Force, Distance and Time

By Greg Glassman

Video Article

Fitness programs should be based on a proper understanding of force, distance and time, Coach Greg Glassman told participants at a CrossFit Level 1 Certification Seminar at CrossFit Brisbane in Brisbane, Australia on May 16, 2009.

Coach Glassman said that as a college student he had been interested in both math and physical education. He looked unsuccessfully for a department that studied human performance in the fundamental physical units physicists use to estimate and analyze all performance: force, distance and time.

Velocity, acceleration, kinetic energy and momentum all derive from force, distance and time. From a rock, to a rocket ship, to a galaxy, everything that moves is discussed in terms of force, distance and time. But when it comes to the human body, most scientists stop talking about force, distance and time and start talking about other things that do nothing to improve performance.

“What we want to do is develop not an exercise science per se, but a technology of advancing human performance,” Glassman said. Today, the study of human performance is splintered across 1,000 different sports. Good coaches have figured out what works. “What I’d like to do is look at the union and intersection of all these different adaptations.”

5min 47sec

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9 Comments on “Force, Distance and Time”

1

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this is driving me nuts, i cant find the other two

2

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electricity and magnetism bro :)

3

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When can we see the rest?

4

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One of the other two fundamental units of measure is temperature. Racking my brain to come up with the last one...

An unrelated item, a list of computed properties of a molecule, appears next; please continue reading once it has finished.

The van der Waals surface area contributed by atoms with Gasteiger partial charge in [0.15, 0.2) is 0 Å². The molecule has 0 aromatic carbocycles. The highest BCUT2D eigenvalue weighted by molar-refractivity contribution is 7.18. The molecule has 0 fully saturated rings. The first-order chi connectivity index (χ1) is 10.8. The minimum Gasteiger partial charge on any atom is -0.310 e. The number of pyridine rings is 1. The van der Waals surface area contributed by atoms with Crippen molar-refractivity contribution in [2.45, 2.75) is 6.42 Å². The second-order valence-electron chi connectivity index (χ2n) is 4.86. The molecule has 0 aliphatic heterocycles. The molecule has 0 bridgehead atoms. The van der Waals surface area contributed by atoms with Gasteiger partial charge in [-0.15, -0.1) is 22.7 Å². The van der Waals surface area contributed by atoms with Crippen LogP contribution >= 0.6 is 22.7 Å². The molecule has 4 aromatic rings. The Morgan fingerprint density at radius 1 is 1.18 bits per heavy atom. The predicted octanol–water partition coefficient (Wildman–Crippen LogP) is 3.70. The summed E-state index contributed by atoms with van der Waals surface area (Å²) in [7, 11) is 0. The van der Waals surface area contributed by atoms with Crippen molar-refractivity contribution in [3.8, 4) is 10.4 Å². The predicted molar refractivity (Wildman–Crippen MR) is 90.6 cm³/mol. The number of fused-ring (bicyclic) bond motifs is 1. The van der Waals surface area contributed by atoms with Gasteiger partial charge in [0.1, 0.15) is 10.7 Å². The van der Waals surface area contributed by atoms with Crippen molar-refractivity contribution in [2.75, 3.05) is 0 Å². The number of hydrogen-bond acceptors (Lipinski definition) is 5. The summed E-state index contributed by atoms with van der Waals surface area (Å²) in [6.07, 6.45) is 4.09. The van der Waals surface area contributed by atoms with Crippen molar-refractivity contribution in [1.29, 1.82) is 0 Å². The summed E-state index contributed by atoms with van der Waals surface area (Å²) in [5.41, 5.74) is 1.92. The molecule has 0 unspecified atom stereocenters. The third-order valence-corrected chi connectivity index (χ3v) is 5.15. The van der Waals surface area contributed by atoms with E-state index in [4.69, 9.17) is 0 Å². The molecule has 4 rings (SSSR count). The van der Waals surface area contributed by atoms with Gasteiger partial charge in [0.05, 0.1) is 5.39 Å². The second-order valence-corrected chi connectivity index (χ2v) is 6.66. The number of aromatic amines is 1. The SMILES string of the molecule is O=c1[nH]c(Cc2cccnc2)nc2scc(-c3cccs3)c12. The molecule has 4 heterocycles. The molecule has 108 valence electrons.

5

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Mass? But he may have meant it as a part of force (after all, Force=Mass*Acceleration).

6

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Tibor-

How could it be electricity and magnetism? There aren't even units for those two things.

Temperature may be one, but then, we usually get it by measuring the distance mercury moves, or the difference in current in a thermocouple, or something like that... I'm not sure. Mass is a derivative of measuring force though.

7

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The fundamental units that are of concern to us are time, distance and mass. (Sorry to disagree with you on this Coach.) Force is equal to mass times acceleration, and since acceleration is a function of distance divided by time squared, force is directly proportional to mass and distance, and inversely proportional to time squared. The extension of this (in case anyone is interested) is that power (read “intensity”) is directly proportional to Mass and Distance squared, and inversely proportional to the cube of Time. This assumes uniform motion, which is an over simplification of most functional movements, but is a good model to work with.

8

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He said "measurable" entities. You can't directly measure mass, it's a measurement of force that we can extrapolate mass from.

9

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Mass can be measured using a balance; since it involves a standardized counterweight, gravity plays no role in it. That's why a balance is just as effective on Earth as it is on the moon. This is also one of the fundamental differences in the Gravitational, Engineering, and Absolute systems of units.


I'm still a little shaky when it comes to "proving functionality" of biomechanical systems using Newtonian Mechanics. Concepts of work and energy for instance, are really skewed when they're applied to the body.


If you don't believe me, try and derive an expression for the calories burned in running a mile. Assume whatever pace and mass you want. It cannot be done. The factors in play are countless, and it's a coupled Mechanics, Thermodynamics, Fluids, Heat Transfer, and Chemistry problem.


Experimental rigor (and probably quite a few peoples' theses) has given us some kind of correlation between heart rate, CO2 output, and caloric burn. But elementary particle physics just doesn't hold up, and I'm unsure why there's so much handwaving science. I mean, scientists are still bickering as to why a muscle that's held taut fatigues over time.

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